Among working-age adults in England and Wales, new claims for Personal Independence Payment (Pip) increased by two-thirds (68%) between early 2020 and early 2024. In Hastings, 6,728 people are claiming Pip for a illness, disability or mental health condition, an increase of 52% since January 2020. The figures will be a source of alarm for politicians. According to the Office for Budget Responsibility, spending on disability benefits will increase by 49% in nominal terms between 2023-24 and 2028-29.

In the Hastings Commons boardroom, social media assistant Sharon Rhodes recalls the success of a recent campaign. “I made a local historian go viral on TikTok!” she says. With her short gray hair and denim jacket, Rhodes is about 50 years old, which puts her in the second category: working-age seniors increasingly out of work due to illness.

He was diagnosed with rapid cycling bipolar disorder and post-traumatic stress disorder more than 20 years ago and spent 10 years out of work before finding the courage to apply for the government’s access to work scheme. This pays for a designated worker to make sure she eats and sleeps, basic activities that sometimes still seem insurmountable.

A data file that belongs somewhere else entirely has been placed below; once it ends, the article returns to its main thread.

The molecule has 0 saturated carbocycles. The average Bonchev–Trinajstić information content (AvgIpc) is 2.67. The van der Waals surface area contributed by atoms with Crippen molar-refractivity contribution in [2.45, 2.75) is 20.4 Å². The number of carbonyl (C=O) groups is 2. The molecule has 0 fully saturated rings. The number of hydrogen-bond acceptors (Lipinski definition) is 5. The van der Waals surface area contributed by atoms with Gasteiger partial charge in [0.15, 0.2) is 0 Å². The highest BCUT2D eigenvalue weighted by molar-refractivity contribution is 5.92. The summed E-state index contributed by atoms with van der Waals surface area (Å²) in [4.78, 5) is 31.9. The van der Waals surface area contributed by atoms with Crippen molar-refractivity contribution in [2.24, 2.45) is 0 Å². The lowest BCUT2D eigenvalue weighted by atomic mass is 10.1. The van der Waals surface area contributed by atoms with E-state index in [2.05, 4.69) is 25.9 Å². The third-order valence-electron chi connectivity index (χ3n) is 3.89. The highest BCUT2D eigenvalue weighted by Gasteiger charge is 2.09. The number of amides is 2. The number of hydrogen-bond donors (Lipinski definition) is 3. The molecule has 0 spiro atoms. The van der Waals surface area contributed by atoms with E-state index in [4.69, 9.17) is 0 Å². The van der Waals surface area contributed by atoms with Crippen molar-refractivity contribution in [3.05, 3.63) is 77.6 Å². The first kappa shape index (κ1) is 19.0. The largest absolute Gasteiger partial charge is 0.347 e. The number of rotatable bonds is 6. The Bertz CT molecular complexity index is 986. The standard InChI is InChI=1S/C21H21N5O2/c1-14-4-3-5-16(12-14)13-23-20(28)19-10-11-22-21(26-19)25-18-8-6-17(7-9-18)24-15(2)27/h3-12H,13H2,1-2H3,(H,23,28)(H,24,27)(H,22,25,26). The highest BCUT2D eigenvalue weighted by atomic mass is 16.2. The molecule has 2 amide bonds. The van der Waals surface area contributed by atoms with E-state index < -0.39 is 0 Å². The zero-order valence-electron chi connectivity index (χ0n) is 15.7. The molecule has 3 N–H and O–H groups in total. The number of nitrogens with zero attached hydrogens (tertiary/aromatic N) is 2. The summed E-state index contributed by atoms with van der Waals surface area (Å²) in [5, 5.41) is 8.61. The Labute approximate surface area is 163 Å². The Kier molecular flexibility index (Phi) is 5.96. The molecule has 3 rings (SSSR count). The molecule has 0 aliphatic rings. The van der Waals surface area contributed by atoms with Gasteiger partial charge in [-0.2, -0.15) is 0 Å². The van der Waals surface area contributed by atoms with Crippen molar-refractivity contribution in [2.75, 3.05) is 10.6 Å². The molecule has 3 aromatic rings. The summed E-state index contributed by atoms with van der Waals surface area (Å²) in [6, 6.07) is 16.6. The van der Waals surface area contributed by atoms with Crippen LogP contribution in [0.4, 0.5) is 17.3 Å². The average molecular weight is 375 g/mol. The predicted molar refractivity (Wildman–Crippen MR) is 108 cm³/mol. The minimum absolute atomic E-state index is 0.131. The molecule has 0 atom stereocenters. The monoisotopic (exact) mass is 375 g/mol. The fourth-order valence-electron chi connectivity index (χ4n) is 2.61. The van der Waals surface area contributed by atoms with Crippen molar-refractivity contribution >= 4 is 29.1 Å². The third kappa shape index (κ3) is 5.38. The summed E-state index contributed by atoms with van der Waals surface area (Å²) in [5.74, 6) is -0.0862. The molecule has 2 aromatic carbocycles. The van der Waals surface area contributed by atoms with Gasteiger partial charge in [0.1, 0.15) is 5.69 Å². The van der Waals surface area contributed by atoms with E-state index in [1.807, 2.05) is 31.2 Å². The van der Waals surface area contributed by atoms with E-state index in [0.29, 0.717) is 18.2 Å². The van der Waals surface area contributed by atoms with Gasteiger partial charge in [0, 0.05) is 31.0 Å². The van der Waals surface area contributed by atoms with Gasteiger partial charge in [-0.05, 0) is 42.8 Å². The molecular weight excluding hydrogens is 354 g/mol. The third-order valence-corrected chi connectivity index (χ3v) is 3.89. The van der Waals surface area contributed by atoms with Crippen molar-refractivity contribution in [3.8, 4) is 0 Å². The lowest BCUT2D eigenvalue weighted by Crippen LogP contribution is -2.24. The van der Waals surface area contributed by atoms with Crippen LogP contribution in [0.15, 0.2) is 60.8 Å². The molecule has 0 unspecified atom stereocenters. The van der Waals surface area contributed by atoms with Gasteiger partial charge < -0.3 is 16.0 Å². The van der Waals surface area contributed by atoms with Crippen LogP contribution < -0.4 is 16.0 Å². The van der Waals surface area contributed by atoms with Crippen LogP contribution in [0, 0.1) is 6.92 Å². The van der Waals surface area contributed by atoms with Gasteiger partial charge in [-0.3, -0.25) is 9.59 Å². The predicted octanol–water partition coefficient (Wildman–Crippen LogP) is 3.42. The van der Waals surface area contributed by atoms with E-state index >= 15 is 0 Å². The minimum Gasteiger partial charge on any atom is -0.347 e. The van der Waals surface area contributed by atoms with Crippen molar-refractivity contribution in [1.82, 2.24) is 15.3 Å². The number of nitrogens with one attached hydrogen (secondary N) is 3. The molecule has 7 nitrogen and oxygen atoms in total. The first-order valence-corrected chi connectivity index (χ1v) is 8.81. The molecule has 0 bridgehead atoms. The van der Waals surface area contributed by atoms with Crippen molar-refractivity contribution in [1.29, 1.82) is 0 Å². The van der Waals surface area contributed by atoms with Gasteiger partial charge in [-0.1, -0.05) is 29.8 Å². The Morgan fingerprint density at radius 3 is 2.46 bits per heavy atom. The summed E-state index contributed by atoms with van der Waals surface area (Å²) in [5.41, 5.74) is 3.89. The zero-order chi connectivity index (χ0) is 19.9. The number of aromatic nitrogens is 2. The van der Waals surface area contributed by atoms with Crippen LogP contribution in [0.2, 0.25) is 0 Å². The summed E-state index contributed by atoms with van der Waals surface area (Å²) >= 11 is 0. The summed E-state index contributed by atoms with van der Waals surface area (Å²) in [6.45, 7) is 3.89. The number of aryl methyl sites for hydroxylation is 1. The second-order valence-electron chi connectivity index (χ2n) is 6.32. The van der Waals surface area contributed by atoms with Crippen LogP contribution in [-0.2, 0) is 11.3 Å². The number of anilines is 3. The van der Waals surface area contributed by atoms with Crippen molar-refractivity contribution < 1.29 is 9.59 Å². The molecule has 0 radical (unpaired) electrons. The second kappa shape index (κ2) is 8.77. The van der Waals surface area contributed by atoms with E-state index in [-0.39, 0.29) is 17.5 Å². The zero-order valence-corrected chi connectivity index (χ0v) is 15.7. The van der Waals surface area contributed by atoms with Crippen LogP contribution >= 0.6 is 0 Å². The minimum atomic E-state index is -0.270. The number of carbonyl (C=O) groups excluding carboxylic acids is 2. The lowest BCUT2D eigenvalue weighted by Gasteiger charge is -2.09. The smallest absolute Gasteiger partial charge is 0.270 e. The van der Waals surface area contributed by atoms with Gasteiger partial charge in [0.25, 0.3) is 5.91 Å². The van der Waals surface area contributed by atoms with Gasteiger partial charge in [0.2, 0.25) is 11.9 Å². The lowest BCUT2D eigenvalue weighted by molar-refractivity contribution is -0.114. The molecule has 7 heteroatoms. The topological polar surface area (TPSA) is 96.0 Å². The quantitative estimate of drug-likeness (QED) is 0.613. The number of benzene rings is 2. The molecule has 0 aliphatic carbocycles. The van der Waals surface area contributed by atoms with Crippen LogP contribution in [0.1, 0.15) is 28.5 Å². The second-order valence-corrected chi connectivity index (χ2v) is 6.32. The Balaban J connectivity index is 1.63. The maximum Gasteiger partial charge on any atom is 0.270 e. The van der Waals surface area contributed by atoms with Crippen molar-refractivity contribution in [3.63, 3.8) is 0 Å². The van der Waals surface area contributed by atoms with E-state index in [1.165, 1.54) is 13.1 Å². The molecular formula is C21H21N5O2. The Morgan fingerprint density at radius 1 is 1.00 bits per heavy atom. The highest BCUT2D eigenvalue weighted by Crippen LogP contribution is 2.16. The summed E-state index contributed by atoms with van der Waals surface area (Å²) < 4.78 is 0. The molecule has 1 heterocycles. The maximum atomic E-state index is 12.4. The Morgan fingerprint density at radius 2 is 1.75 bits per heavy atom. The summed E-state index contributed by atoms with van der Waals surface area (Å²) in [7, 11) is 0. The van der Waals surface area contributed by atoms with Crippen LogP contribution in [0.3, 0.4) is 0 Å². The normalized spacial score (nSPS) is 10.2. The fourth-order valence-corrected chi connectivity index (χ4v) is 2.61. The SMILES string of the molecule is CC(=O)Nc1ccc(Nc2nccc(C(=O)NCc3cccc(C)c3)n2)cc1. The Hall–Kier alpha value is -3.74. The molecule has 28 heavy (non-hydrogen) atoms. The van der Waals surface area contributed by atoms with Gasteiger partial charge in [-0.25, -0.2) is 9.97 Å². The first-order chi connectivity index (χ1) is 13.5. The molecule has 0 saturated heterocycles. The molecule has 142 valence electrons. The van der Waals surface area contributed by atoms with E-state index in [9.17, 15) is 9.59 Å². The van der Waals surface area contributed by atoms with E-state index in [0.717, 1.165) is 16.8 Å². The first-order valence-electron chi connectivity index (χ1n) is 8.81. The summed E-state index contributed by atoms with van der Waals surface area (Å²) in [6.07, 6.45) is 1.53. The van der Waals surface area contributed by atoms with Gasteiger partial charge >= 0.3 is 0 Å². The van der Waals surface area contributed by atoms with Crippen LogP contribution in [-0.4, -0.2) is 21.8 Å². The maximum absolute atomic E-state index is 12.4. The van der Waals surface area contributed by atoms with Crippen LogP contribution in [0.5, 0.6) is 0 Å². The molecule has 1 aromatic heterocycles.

Sharon Rhodes says her benefit payments help her stay in her job, rather than deterring her from finding work. Photograph: Andy Hall/The Observer

In addition to flexible scheduling, Hastings Commons provides staff training in mental health awareness. Crucially, Rhodes’ 10 hours of work do not interfere with benefits; She receives employment and maintenance allowance in addition to income support. But she says many people in Hastings are afraid to work for fear of losing their benefits. That culture of fear could get worse.

In his autumn statement last November, Jeremy Hunt announced changes to disability benefits to make it more difficult for some people with reduced mobility or mental health problems to receive additional support. That might make it harder, not easier, for some people to work. The Labor Party has promised to improve mental health services and reduce NHS waiting lists if it comes to power. A swing of 3.4%, or 3,500 votes, is all it would take to unseat the incumbent Conservative MP in Hastings and Rye, Sally-Ann Hart.

Rhodes maintains that he is able to work because of the benefit payments, not in spite of them, and because he found the right job. “I want to show the country that you can work with such a bad diagnosis if you find the right employer,” he says.